ce of residence, if she wished in future to avoid molestation. A number of men appeared to answer the charge of being persons of evil name, fame, and character, and suspicious persons having no visible means of supports. From the boarding house of James Sexton, on 17th street, between Broad and Marshall, the police brought up, besides the proprietor, John Quinn, Jos Knight, John Dresden, Jeff. Flannagan, Wm. Gordon, Francis McMahon, Rowland Corbin, Wm. Jones, Wm. Conway, Wm. Wathins, Wm. Riley, John McDonald, and Dennis O'Brien; and from the house of Jas. J. Cox, 9th street, below Main, (a few days since) John H Baldwin, William Conley, George Johnson, William Farrar, John Anderson, Simon Licbick. Robert Thompson, John Kelley, James Murdy, Pat. Keenan, George Dote, and William Breetlan.--None of the parties are citizens of Richmond, but came from different points of the Confederacy, either in the possession of the enemy, or threatened by him. All had three of those arrested at
or yesterday to answer the charge of stealing $180 from William Riley, on Monday night last. Riley boarded with Mrs. Anaker,Riley boarded with Mrs. Anaker, in Screamersville, where Burns, who has lost his left arm in battle, and McDonald had been stopping for several days. On Monday last Riley got on a bit of a spree, and finding himself mors than halfsens-over, as evening drew on, proceeded to his bo that night, when Mrs. Anaker was about to retire, she took Riley's pocket-book out of his pocket, and getting the prisoners onald to occupy a soft plank in another room by the side of Riley. Between the hours of 4 and 5 o'clock Tuesday morning Mrs.etting up, Mrs. A. found that her pocket had been robbed of Riley's money, as well as her own, and, informing R. of that factcted. After a fruitless search for the prisoners that day, Riley came up with them that night, and, getting the assistance oof the money, except that they saw Mrs. Anaker take it from Riley and deposit it in her own pocket. The examination was cont
Stealing money. --Peter Burns and James McDonald, charged with stealing $800 in money from William Riley, will be further examined before the Mayor to-morrow.
Laid over. --Peter Burns and John McDonald, charged with stealing $800 and a gold watch from William Riley, were before the Mayor last Saturday, and Burns was prepared to prove that he had received a sum of money from a Government paymaster; but owing to the absence of an important witness the examination was postponed till to-day.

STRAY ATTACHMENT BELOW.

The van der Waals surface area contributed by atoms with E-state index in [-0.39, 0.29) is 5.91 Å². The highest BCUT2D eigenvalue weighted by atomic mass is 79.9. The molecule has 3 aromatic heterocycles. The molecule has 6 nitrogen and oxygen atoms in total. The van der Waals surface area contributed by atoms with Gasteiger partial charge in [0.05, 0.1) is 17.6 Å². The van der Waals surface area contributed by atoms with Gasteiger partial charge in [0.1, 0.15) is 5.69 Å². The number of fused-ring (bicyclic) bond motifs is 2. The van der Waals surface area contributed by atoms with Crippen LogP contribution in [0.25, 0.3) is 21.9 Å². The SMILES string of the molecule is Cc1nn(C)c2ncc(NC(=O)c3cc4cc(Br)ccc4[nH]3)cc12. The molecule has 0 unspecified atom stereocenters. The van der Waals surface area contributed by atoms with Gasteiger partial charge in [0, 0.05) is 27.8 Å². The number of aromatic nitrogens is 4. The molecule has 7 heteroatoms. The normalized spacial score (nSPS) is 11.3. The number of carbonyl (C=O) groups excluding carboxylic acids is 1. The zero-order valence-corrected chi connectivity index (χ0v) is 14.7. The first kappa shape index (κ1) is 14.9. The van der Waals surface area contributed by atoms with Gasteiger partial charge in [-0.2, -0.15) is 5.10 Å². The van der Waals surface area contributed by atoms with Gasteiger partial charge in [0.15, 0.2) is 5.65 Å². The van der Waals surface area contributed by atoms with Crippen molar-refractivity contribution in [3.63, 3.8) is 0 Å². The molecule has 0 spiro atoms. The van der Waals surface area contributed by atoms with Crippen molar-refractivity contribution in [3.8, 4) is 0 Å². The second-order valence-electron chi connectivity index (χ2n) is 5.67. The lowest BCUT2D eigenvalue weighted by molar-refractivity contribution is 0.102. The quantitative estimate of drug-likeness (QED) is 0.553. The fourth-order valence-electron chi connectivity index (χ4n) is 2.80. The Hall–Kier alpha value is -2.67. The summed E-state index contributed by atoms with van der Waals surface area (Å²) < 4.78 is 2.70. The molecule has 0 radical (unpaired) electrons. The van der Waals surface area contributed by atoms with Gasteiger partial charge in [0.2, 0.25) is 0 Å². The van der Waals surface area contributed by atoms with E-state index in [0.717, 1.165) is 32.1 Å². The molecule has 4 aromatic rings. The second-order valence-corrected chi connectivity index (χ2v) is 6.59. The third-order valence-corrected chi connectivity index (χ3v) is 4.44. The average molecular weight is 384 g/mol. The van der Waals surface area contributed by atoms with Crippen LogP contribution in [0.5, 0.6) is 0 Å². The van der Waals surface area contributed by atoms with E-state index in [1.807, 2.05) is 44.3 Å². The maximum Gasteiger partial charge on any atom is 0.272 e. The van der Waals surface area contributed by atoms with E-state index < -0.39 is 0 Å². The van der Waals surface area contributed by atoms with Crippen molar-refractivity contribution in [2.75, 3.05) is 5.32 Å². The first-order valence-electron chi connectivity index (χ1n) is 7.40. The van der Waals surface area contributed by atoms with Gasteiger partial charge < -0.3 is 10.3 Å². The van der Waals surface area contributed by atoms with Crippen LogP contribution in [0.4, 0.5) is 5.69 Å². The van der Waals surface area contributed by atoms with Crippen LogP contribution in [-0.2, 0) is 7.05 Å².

Sent on. --Peter Burns and James McDonald, arrested for stealing $800 from Wm. Riley, appeared before the Mayor yesterday, and were sent on to the July term of the Hustings Court to answer the charge of felony. The Court offered to bail the parties in the sum of $500 each, but neither of them could give the requisite security.
Daring Exploit. --Yesterday morning a private in a Louisiana company, named Wm. Riley, for some days since on securing duty on the Peninsula, within the Yankee lines, reached this city, having in charge a servant named Henderson, the property of Mr. John B. Vaden, who had run off to the Abolitionists, had been in service at Yorktown, and was then accompanying the Yankees in the direction of Richmond. Henderson, with other negroes, was in the rear with a number of wagons, when Riley and hwn, and was then accompanying the Yankees in the direction of Richmond. Henderson, with other negroes, was in the rear with a number of wagons, when Riley and his five associates fired on them, stampeded the mules, made them break the vehicles, and captured this negro, for whom a large reward had been offered. The daring "bushwhackers" had some desperate fighting and narrow escapes in working their way to camp, but they all got through safely, giving the officials much valuable information.
Garroting. --Charles Langford and Wm. Riley, charged with garroting un unknown man, appeared before the Mayor yesterday; but owing to the absence of witnesses, the investigation was postponed. Jas. M. Grapp, who arrested the parties, states that when be pulled them away from their victim, the unknown party ran off. Their examination was continued.